Just a guy, his idea, some parts & cash and a few students.
In St. George, Utah, they don’t use furnaces to heat their homes, they use heat pumps. They work very well, even when the temps drop down into “zero” territory.
So the guy refrigerates his incoming water and sets the exhaust heat into the feed side of his hot water heater. No big deal.
He’d get better results if he tried to do the same thing with the waste water from shower, dishwasher and clothes washer drains instead of the incoming water.
However, I have my doubts that the efficiency numbers work out, or enough to justify the cost of the equipment.
If the cold water is already at 70 F, what colder water source would you transfer the heat to and why? Just fill the water heater with the 70 degree water. o.0 I must be missing something.
Extracting latent heat from one tank of water and transferring it to another is going to have a cost above and beyond the reduced heating expense in the hot water tank benefitting from the transfer. If you want colder tap water you might get it for “free,” cost of the system notwithstanding, imho.
I know that I have to use warm water for washing because cold water (as defined for washing clothes) is around 85°F while the cold water from my pipes is below 50°F in the winter and may be up to 60°F in the summer. That's not washing or rinsing anything well. If I get a new washing machine that only has a cold rinse, I'll have to premix hot and cold water before it goes into the cold washer intake.
Tankless water heaters work pretty well and save money. In three years, mine has just about paid for itself and the upgrade in electrical wiring. The wiring cost more than the heater.
Most residential users mix hot and cold to about 90-100 degrees. That is still 30-50 degrees of overall heating. I suppose it can be offset by toilets but those only use 1-1.5 gallons today.
Only the warmest places get 70 degree water out of the ground. That is far from typical in the USA. I did a project at the equator and it was 74 degrees from the ground.
There ARE already heat-pump water heaters that take heat from the air. I think those are far better. Especially if it sits inside a hot mechanical room.
I could heat my water with a few students (in shifts):
Ground source heat pumps have been around for over 100 years. They are hands over more efficient than burning fossil fuels or air to air heat pumps. Their drawback.....huge first costs.....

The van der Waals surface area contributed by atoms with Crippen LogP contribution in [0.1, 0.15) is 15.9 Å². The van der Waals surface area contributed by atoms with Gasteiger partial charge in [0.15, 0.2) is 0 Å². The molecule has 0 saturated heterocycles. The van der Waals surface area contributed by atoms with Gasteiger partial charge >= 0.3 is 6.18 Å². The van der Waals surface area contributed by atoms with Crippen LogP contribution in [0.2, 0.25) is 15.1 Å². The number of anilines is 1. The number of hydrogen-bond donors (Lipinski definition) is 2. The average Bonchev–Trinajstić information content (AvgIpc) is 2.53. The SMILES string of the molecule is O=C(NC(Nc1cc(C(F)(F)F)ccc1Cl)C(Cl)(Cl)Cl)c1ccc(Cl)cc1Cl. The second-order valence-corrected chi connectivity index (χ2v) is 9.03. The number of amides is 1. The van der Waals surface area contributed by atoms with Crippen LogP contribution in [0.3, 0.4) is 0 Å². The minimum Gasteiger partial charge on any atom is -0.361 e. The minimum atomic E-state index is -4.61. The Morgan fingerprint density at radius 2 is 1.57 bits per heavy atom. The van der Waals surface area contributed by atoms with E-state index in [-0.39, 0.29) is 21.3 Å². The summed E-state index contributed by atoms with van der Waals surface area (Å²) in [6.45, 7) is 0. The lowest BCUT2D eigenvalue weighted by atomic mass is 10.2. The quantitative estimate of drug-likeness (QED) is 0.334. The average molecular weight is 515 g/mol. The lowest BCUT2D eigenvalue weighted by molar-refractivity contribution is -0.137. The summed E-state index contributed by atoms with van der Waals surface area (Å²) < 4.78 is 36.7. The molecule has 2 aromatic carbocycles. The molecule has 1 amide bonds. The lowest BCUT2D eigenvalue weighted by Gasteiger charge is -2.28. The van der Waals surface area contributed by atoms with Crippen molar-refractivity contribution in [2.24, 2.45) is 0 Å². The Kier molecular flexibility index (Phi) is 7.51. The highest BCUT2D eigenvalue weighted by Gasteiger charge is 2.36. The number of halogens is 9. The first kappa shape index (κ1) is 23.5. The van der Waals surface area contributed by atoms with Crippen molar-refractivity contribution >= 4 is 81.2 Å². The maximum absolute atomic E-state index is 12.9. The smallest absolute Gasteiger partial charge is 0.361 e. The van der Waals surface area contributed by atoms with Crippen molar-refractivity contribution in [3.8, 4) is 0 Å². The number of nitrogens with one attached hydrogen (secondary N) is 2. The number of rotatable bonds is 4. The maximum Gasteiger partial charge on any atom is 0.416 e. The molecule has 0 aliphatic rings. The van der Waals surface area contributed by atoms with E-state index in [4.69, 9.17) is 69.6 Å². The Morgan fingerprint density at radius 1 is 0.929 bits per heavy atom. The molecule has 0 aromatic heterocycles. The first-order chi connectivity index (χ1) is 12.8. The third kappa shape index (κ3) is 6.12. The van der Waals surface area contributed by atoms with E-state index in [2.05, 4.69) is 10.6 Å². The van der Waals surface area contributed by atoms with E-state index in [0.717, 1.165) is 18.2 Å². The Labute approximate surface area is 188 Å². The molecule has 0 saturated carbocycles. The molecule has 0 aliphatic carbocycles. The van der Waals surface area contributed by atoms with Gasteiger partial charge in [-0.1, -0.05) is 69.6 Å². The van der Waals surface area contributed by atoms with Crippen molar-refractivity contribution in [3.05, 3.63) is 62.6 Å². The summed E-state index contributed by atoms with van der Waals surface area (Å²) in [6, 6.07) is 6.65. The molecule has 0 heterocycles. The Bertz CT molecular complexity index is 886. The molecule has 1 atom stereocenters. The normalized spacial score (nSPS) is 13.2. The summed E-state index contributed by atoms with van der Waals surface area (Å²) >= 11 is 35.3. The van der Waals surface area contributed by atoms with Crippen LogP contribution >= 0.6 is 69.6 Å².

After a couple of test projects in the Reno area, the State of Nevada determined that they reached payback for the high initial (construction) costs in 3-5 years. Nevada now mandates usage of these type systems in many School and public buildings....
Radiant in floor heating systems are often designed with water to water ground source heat pumps to good effect......
nothing really new here as far as I can see......
I’ve found I can make money with just a cheap computer and an old color printer.
Heat pump type water heaters fail miserably in real life use; it might be a function of the number of duty cycles but I think they’re just too complex for something that needs to be 100% reliable ,It shouldn’t matter if it’s a heat pump pulling heat from air like your A/C or it’s a water to water system as this guy wants to build.
I’ve had 2 tankless electric heaters fail over a 5 year period BIG 3*60 AMP ones ,, with 3 chambers theres a lot of possible failure points and don’t try to reason with the wife when she has to take a cold shower...
What works in any climate is/are GAS tankless water heaters ... my Aunts home in Brooklyn still has their original tankless water heater from 1926 ,, just updated to eliminate the pilot light... amazingly simple , just a copper coil about 6” in diameter and 2 feet in length(THICK COPPER) inside a tube that narrows to become the chimney/exhaust.
The 1970’s/1980’s solution was to capture waste heat from the A/C pressure/liquid side with a sealed heat exchanger box... WORKED GREAT and improved A/C efficiency also... don’t know why it has fallen out of favor.
Best solution now in warm climates is passive solar heat with electric backup.
I would think that the parts of the world which have 70 degree ground water would also have plenty of sunlight and ambient air temps.
A solar hot water heater, or even just heating the pipes to ambient air temp would probably be a far better primary solution in these places.
Perhaps the groundwater heat pump could be used in the “cold” season in those areas to some effect...
Improving hot water heating efficiency ... with cold water
Why is he heating hot water?
To preheat water, solar energy is the cheapest.
Best for non-freezing climbs, the pipes can be laid right below the roof. You’ll get 150F water.
Damn near any proposal containing the word "green" can get funding these days.
It was great while it worked, if the maintenance costs were ignored. I also just dumped the cold water. There was a convenient lake nearby. The deer liked the open water. BTW, the well water was a consistent 50 degree year round. Ground water is always at the average annual temperature (or warmer).